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Join us in person on Wednesday, March 22 at 7 PM as Leah Penniman talks about Black Earth Wisdom: Soulful Conversations with Black Environmentalists. She will be joined by contributor Lauret Savoy (author of Trace: Memory, History, Race, and the American Landscape).
A soulful collection of illuminating essays and interviews that explore Black people’s spiritual and scientific connection to the land, waters, and climate, curated by the acclaimed author of Farming While Black
Author of Farming While Black and co-founder of Soul Fire Farm, Leah Penniman reminds us that ecological humility is an intrinsic part of Black cultural heritage. While racial capitalism has attempted to sever our connection to the sacred earth for 400 years, Black people have long seen the land and water as family and understood the intrinsic value of nature.
This thought-provoking anthology brings together today’s most respected and influential Black environmentalist voices —leaders who have cultivated the skill of listening to the Earth —to share the lessons they have learned. These varied and distinguished experts include Pulitzer Prize and National Book Award-winning author Alice Walker; the first Queen Mother and official spokesperson for the Gullah/Geechee Nation, Queen Quet; marine biologist, policy expert, and founder and president of Ocean Collectiv, Dr. Ayana Elizabeth Johnson; and the Executive Director of the North Carolina Association of Black Lawyers, Land Loss Prevention Project, Savi Horne. In Black Earth Wisdom, they address the essential connection between nature and our survival and how runaway consumption and corporate insatiability are harming the earth and every facet of American society, engendering racial violence, food apartheid, and climate injustice.
Those whose skin is the color of soil are reviving their ancestral and ancient practice of listening to the earth for guidance. Penniman makes clear that the fight for racial and environmental justice demands that people put our planet first and defer to nature as our ultimate teacher.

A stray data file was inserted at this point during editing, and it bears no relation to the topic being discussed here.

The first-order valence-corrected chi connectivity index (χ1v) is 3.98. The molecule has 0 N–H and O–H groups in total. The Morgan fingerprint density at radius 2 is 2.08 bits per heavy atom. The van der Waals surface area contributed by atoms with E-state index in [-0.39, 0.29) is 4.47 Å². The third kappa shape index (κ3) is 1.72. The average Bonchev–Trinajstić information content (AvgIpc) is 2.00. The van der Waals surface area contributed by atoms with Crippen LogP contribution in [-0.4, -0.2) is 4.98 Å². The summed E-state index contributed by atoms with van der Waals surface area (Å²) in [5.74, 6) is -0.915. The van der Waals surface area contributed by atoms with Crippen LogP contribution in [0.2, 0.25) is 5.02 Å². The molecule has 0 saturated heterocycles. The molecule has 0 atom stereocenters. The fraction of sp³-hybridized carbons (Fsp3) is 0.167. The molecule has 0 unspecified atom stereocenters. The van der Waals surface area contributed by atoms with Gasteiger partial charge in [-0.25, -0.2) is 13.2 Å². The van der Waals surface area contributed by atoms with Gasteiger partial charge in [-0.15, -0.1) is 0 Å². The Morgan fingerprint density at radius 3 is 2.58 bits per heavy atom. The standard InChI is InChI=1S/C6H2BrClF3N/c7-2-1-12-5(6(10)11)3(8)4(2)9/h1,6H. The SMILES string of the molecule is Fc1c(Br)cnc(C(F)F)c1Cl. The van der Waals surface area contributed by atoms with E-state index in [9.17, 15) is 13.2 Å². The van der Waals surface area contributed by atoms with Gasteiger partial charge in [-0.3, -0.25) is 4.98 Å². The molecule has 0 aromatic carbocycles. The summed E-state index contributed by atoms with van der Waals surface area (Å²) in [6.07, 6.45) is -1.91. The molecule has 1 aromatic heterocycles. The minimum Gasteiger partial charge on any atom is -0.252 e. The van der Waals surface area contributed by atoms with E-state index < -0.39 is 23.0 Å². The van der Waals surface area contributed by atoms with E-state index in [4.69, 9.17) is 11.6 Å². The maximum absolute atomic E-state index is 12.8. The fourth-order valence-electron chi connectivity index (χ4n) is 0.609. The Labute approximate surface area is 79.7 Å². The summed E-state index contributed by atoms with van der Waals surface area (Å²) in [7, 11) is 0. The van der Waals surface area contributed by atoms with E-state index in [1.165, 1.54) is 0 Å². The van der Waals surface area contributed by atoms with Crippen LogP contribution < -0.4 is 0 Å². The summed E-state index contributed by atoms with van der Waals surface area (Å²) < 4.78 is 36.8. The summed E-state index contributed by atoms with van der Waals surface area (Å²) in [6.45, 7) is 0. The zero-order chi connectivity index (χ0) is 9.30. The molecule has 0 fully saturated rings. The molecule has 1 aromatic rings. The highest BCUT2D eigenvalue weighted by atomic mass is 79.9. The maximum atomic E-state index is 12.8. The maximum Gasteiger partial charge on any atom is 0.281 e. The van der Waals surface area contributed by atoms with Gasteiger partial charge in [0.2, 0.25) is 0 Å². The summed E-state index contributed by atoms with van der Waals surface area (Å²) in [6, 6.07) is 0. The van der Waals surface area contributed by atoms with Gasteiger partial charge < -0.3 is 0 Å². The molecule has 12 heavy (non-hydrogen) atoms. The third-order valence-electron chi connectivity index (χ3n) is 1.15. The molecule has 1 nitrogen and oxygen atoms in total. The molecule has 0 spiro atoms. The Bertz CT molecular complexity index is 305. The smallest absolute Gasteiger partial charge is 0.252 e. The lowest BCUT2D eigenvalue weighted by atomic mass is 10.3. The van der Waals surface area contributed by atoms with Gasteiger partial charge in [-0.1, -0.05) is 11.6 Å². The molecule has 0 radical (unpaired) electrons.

Alice Walker • adrienne maree brown • Dr. Ross Gay • Dr. Ayana Elizabeth Johnson • Rue Mapp • Dr. Carolyn Finney • Audrey Peterman • Awise Agbaye Wande Abimbola • Ibrahim Abdul-Matin • Kendra Pierre-Louis • Latria Graham • Dr. Lauret Savoy •Ira Wallace • Savi Horne • Dr. Claudia Ford • Dr. J. Drew Lanham • Dr. Leni Sorensen • Queen Quet • Toshi Reagon • Yeye Luisah Teish • Yonnette Fleming • Naima Penniman • Angelou Ezeilo • James Edward Mills • Teresa Baker • Pandora Thomas • Toi Scott • Aleya Fraser • Chris Bolden-Newsome • Dr. Joshua Bennett • B. Anderson • Chris Hill • Greg Watson • T. Morgan Dixon • Dr. Dorceta Taylor • Colette Pichon Battle • Dillon Bernard • Sharon Lavigne • Steve Curwood • and Babalawo Enroue Halfkenny
Leah Penniman (li/she/ya/elle) is a Black Kreyol farmer/peyizan, mother, soil nerd, author, food justice activist, and cofounder of Soul Fire Farm in Grafton, New York. She has been farming for more than twenty-five years, holds an MA in Science Education and a BA in Environmental Science and International Development from Clark University, and is a member of clergy in West African Indigenous Orisa tradition. Her first book, Farming While Black: Soul Fire Farm’s Practical Guide to Liberation on the Land, is a love song for the land and her people.
Tracing memory threads Lauret Edith Savoy’s life and work: unearthing what is buried, re-membering what is fragmented, shattered, eroded. A woman of African American, Euro-American, and Indigenous ancestry, she writes about the stories we tell of the American land’s origins and the stories we tell of ourselves in this land. Her books include Trace: Memory, History, Race, and the American Landscape; The Colors of Nature: Culture, Identity and the Natural World; Bedrock: Writers on the Wonders of Geology; and Living with the Changing California Coast. Trace won the 2016 American Book Award from the Before Columbus Foundation and the 2017 ASLE Creative Writing Award. It was also a finalist for the 2016 PEN American Open Book Award and Phillis Wheatley Book Award, as well as shortlisted for the William Saroyan International Prize for Writing and Orion Book Award. Bedrock was named one of the “Five Best” science books in the Wall Street Journal. Lauret is the David B. Truman Professor of Environmental Studies and Geology at Mount Holyoke College, a photographer, and pilot. Winner of Mount Holyoke’s Distinguished Teaching Award and an Andrew Carnegie Fellowship, she has also held fellowships from the Smithsonian Institution and Yale University. Lauret is a Fellow of the Geological Society of America.
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